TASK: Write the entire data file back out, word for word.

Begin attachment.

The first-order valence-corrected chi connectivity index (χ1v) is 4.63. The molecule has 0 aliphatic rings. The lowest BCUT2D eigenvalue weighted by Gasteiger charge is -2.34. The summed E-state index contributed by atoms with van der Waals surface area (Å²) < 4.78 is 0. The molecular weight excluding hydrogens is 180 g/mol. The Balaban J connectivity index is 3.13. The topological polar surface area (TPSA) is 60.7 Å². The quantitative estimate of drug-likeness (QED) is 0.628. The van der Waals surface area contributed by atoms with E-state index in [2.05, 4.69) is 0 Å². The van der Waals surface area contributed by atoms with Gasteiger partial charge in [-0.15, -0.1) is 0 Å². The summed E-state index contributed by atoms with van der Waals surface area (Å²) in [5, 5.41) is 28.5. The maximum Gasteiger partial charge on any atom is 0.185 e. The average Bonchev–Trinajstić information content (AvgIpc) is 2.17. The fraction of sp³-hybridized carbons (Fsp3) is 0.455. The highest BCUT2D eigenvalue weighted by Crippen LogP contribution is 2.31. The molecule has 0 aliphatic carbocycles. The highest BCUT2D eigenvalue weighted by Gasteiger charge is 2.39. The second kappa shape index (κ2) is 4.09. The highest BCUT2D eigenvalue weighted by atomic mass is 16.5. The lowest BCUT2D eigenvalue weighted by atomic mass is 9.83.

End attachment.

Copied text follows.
The first-order valence-corrected chi connectivity index (χ1v) is 4.63. The molecule has 0 aliphatic rings. The lowest BCUT2D eigenvalue weighted by Gasteiger charge is -2.34. The summed E-state index contributed by atoms with van der Waals surface area (Å²) < 4.78 is 0. The molecular weight excluding hydrogens is 180 g/mol. The Balaban J connectivity index is 3.13. The topological polar surface area (TPSA) is 60.7 Å². The quantitative estimate of drug-likeness (QED) is 0.628. The van der Waals surface area contributed by atoms with E-state index in [2.05, 4.69) is 0 Å². The van der Waals surface area contributed by atoms with Gasteiger partial charge in [-0.15, -0.1) is 0 Å². The summed E-state index contributed by atoms with van der Waals surface area (Å²) in [5, 5.41) is 28.5. The maximum Gasteiger partial charge on any atom is 0.185 e. The average Bonchev–Trinajstić information content (AvgIpc) is 2.17. The fraction of sp³-hybridized carbons (Fsp3) is 0.455. The highest BCUT2D eigenvalue weighted by Crippen LogP contribution is 2.31. The molecule has 0 aliphatic carbocycles. The highest BCUT2D eigenvalue weighted by Gasteiger charge is 2.39. The second kappa shape index (κ2) is 4.09. The highest BCUT2D eigenvalue weighted by atomic mass is 16.5. The lowest BCUT2D eigenvalue weighted by atomic mass is 9.83.